Age is a hot topic when discussing writing. At the Erotic Authors Association conference in Las Vegas last week, it was clear that there is a lot of care taken by the members of the association to keep things legal in their writing. This generally means that characters always end up being over eighteen before they have sex. Each state has varying consent laws, so by making every character over age eighteen, a book can be legal across the country and those pesky laws that involve the post office and pornography can be followed more easily.
I’m not personally into writing stories that involve young characters having sex. But, as a writer, I feel stifled by the rule all the same. What about flashbacks? Here I am, nearly forty-five years old, and I am thinking back to my first sexual encounters. I seem to recall masturbating regularly by the time I was nine, if not younger. When I was twelve, my girlfriend and I got naked with her older brother, tied him up and teased him. There was no touching of any kind and certainly no intercourse, so I never really considered this a sexual encounter until very recently. Not only was it a menage, it was baby-bondage, and totally consensual–at least for me and the boy. I have no way of knowing if there was some other relationship dynamic between him and his sister or what happened after I left that afternoon. My friend was eleven and her brother was fourteen. I was thirteen the first time my hand slid inside the pants of a guy to find a gooey mess within moments, and I was only seventeen when I started having intercourse. In between, there was lots of kissing, groping, bumping and grinding. BTW, some of this fondling and groping is considered to be as illegal as intercourse before the age of consent in some states. To my younger mind and body, this was all very hot and exciting. I remember having fun and feeling good. How does it make sense to not acknowledge and even write about the fact that young people have positive sexual experiences before they are eighteen?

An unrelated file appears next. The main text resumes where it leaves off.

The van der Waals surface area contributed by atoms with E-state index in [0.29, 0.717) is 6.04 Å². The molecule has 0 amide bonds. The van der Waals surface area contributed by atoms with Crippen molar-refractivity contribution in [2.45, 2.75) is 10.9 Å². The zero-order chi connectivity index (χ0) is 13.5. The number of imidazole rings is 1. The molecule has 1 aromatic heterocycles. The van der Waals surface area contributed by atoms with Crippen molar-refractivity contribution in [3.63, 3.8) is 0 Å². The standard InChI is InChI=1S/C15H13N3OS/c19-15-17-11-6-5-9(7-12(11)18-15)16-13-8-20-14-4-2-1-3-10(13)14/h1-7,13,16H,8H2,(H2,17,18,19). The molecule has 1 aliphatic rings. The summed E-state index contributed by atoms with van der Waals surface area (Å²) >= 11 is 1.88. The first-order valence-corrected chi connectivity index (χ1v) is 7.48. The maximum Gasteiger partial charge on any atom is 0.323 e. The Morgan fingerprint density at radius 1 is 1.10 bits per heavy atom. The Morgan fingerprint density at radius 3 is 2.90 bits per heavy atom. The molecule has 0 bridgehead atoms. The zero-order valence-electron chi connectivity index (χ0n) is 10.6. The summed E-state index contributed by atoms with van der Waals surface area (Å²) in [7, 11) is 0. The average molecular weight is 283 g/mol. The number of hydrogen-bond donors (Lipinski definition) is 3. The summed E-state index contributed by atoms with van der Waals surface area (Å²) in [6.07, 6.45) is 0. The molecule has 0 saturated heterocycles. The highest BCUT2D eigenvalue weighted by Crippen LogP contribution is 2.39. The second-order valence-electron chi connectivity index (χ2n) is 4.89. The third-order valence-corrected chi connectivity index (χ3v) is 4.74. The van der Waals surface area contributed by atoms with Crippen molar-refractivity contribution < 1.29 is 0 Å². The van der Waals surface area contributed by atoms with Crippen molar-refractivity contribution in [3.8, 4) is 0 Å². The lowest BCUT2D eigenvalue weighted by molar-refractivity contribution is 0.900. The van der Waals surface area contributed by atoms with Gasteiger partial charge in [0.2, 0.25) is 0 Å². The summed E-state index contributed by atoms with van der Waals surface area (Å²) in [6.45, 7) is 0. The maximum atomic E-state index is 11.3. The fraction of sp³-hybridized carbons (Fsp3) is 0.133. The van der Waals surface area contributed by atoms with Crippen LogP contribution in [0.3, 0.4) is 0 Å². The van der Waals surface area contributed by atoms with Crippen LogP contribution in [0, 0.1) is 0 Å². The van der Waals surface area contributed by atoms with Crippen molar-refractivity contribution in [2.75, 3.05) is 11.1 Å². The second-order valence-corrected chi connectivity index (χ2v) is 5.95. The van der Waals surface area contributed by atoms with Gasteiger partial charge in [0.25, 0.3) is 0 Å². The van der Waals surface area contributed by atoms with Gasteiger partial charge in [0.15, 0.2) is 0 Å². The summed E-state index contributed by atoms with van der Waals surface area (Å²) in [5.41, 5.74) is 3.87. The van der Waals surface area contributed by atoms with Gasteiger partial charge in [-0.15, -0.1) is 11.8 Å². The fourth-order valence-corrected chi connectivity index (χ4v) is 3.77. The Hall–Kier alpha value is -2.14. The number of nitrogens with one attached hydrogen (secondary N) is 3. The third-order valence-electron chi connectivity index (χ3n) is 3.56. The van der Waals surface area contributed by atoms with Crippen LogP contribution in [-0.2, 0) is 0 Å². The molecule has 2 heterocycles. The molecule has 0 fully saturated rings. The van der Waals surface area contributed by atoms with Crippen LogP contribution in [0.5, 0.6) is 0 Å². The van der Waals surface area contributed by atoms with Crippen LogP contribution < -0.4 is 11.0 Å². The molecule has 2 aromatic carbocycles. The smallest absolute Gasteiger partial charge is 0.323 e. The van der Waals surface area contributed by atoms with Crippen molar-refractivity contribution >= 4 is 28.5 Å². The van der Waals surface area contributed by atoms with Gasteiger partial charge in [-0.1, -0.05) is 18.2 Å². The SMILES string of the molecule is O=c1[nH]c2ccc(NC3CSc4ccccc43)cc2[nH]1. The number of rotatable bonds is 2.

What’s more frustrating, it’s fine to write about negative sexual experiences. For example, if you write a memoir about being raped when you are ten, it’s likely to be considered literary. Heck, you might even win a prize for being a survivor. You can describe it in gory detail as long as you do it without the intent of causing boners and wet panties.
But, what about a memoir where someone discovers the joy of their sexuality? What if that discovery was made at nine, twelve or fifteen? People cringe at the notion of “children having sex.” Even if there has been no relationships, I think nearly almost everyone has at least masturbated by the time they are eighteen.
The notion that any sex-positive images of people under eighteen is considered illegal or pornographic, while, at the same time, anything that is sex-negatvie is okay is baffling and disturbing at the same time. In the recent movie SuckerPunch there was a bit of controversy laid out well in this article. There was a scene where a young character (not sure of her age, but under 18?) who was getting hot and heavy with an older man. The original cut, apparently, showed her having a strong and seductive sensual power. She was saying yes and taking charge. Then, the ratings game kicked in and they edited the scene until it was practically a rape scene so they could tone it down to PG-13. What the fuck? You can’t show a girl enjoying getting it on, but you can show her being raped and consider it PG-13?
I’m not advocating for young people to have indiscriminate, unsafe sex–I don’t think that’s good for anyone. I’m just asking for people to look at the realities of life. Even if it’s not ideal, it’s happening all around us. And to be told you can’t write about it, even if you don’t really want to, is really, really annoying.